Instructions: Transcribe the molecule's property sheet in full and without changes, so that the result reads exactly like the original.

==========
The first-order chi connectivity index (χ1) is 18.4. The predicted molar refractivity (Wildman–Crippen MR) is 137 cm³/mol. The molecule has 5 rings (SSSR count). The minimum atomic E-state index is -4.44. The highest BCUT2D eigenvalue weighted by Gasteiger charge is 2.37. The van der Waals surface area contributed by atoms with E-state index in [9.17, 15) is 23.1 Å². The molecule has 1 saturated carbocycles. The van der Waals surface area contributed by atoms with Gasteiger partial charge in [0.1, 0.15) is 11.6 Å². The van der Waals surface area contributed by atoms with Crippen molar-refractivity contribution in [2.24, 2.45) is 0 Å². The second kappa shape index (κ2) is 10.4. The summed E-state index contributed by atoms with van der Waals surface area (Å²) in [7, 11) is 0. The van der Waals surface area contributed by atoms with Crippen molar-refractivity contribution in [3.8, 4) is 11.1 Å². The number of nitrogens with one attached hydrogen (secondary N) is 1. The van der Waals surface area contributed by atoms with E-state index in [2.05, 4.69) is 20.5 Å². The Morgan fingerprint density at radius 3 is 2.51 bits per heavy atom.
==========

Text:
The first-order chi connectivity index (χ1) is 18.4. The predicted molar refractivity (Wildman–Crippen MR) is 137 cm³/mol. The molecule has 5 rings (SSSR count). The minimum atomic E-state index is -4.44. The highest BCUT2D eigenvalue weighted by Gasteiger charge is 2.37. The van der Waals surface area contributed by atoms with E-state index in [9.17, 15) is 23.1 Å². The molecule has 1 saturated carbocycles. The van der Waals surface area contributed by atoms with Gasteiger partial charge in [0.1, 0.15) is 11.6 Å². The van der Waals surface area contributed by atoms with Crippen molar-refractivity contribution in [2.24, 2.45) is 0 Å². The second kappa shape index (κ2) is 10.4. The summed E-state index contributed by atoms with van der Waals surface area (Å²) in [7, 11) is 0. The van der Waals surface area contributed by atoms with Crippen molar-refractivity contribution in [3.8, 4) is 11.1 Å². The number of nitrogens with one attached hydrogen (secondary N) is 1. The van der Waals surface area contributed by atoms with E-state index in [2.05, 4.69) is 20.5 Å². The Morgan fingerprint density at radius 3 is 2.51 bits per heavy atom.